I had a lot of fun watching Rekka, which is essentially Vijay Sethupathi saying he can be Vijay Sethupathi even in Vijay’s world. The actor plays Siva, who spends his life abducting women who are in love with X but are on the verge of being married off to Y, and reuniting them with X. This results in a lot of happy X’s, a lot of angry Y’s. Harish Uthaman keeps snarling as one of the latter. He’s one of the bad guys. There’s another, played by Kabir Dulhan Singh, who likes to watch football matches on a big-screen TV planted in the middle of a field. (I didn’t catch his name. Wiki tells me it’s Chezhiyan.) The story begins with a faceoff between David and Chezhiyan, but Rekka isn’t about plot. It’s about Vijay Sethupathi slipping into slow-motion and flinging veshti-clad Madurai goons into SUVs whose windshields are hopefully insured. It’s about the actor wearing a red shirt over an orange T-shirt. He’s saying: I can be Vijay. I can also be Ramarajan.
In other words, Rekka isn’t a Sethupathi (though an action scene is set in Sethpathi Street; self-reference is apparently all the rage at the movies this week). That was a sensible masala movie. This one’s pure nonsense – and I think I mean it as a compliment. I think the writer-director Rathina Shiva is winking at us and saying, “All these mass movies are nuts anyway, so why not go totally bonkers!” I kept laughing all through the first half because it was so preposterous. One glance at Siva, and the heroine, Bharathi, is already thinking of names for their grandchildren. She rushes to a jewellery store, where her mother is shopping, and announces that she’s running away with this man. The ecstatic mother has just one thing to say: “First go home and say goodbye to your grandmother.” How can you take any of this seriously? Bharathi isn’t just a loosu ponnu. She’s what you get when you up the loosu ponnu ante. The director is saying: “You guys like loosu ponnus? I’ll give you a loosu amma. Heck, I’ll throw in a loosu paatti.”
Lakshmi Menon plays Bharathi. She’s had what’s generally known as a makeover. Specifically, she’s discovered eyeliner and flowing dresses she can twirl in during the song sequences. For a few minutes, it’s disconcerting, like catching Kamala Kamesh in a nightgown. But the feeling quickly passes, like it did with Anjali earlier. When she decided to shed her girl-next-door image, we all gasped as though she was the first actress to bare cleavage on screen. You realise how an image can stick to a performer. A different kind of image sticks to Vijay Sethupathi – he’s the guy who always finds different things to do, different ways to do them. What his persona brings to this stock hero is a quality you’d label “selfish,” exemplified by the scene where a man is butchered on the street, in front of Siva. I expected him to charge like a hero. He averts his eyes like a character actor.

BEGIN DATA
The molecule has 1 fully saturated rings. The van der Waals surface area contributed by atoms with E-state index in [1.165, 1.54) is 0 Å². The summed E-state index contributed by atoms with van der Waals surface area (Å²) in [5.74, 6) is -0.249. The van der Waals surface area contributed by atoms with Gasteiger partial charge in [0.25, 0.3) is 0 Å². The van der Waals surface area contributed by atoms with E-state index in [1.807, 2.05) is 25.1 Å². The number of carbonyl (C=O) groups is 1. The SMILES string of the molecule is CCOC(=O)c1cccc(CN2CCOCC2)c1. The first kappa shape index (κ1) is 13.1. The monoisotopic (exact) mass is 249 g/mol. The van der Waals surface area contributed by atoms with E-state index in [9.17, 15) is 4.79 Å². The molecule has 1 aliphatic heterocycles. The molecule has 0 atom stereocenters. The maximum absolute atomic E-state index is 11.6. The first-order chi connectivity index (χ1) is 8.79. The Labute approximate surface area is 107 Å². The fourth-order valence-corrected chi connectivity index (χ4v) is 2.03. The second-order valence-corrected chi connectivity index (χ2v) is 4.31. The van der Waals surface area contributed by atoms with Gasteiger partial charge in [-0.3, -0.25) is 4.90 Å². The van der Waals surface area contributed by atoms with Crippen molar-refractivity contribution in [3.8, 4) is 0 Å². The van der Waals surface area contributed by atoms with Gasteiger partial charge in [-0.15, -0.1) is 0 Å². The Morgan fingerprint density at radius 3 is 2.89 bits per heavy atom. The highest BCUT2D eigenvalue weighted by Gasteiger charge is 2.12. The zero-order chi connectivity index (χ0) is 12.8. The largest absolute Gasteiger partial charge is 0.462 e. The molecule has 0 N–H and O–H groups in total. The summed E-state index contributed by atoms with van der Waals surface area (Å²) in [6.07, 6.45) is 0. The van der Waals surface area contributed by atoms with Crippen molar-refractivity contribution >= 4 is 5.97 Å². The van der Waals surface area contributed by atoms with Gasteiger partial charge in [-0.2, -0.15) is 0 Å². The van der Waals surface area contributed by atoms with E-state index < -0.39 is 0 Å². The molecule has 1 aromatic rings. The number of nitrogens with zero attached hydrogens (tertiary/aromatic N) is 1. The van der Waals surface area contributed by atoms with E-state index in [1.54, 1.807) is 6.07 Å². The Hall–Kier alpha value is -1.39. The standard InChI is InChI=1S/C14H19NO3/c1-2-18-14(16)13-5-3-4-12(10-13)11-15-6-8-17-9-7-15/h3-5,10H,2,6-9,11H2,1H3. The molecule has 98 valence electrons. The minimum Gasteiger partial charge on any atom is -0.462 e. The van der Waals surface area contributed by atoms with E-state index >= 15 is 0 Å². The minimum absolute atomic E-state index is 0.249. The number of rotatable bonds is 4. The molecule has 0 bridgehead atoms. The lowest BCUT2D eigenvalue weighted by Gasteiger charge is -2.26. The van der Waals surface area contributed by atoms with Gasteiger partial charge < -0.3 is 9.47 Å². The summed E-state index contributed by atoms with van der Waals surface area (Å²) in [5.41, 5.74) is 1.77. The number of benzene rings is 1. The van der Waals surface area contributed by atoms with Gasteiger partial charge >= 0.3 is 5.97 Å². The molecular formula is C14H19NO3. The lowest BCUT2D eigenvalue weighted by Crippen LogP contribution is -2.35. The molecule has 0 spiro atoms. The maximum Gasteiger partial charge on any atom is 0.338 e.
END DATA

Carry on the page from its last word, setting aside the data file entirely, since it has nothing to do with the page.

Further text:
After the interval, we see that there is a story. There’s even a flashback (with a fantastic Imman song, Kannamma). This becomes a bit of a problem. Suddenly, we’re being asked to take the movie seriously. We see that the surreal nightmare Siva had earlier wasn’t just a mistaken splice-in from another film the editor was working on. We see why Kishore was hanging around the sets with a bad wig. But the tone shift doesn’t derail the film, and back in the present, the director continues to throw fresh surprises at us. Like the fact that the loosu ponnu isn’t such a loosu ponnu after all. Rekka goes all nuts on us again. A character from the flashback re-enters the film by running into the elevator Shiva is in, chased by more teeth-gnashing underlings who will soon realise that when the hero is around, gravity doesn’t exist. Bharathi, presumably bored with all the action, decides she’d rather be a loosu ponnu after all. When a goon threatens her with a knife, she asks him to hold it closer to her throat, so that Siva will beat him up harder. He does that. He also chooses this moment to tell Bharathi he loves her. I walked out feeling I’d watched a CS Amudhan spoof on Ghilli.
- Rekka = wings
- veshti = see here; and no, you northies, it’s not the same as a lungi
- Sethupathi = see here
- loosu ponnu = Tamil version of this character
- amma = mother
- paatti = grandmother
- CS Amudhan spoof = see here
Copyright ©2016 Baradwaj Rangan. This article may not be reproduced in its entirety without permission. A link to this URL, instead, would be appreciated.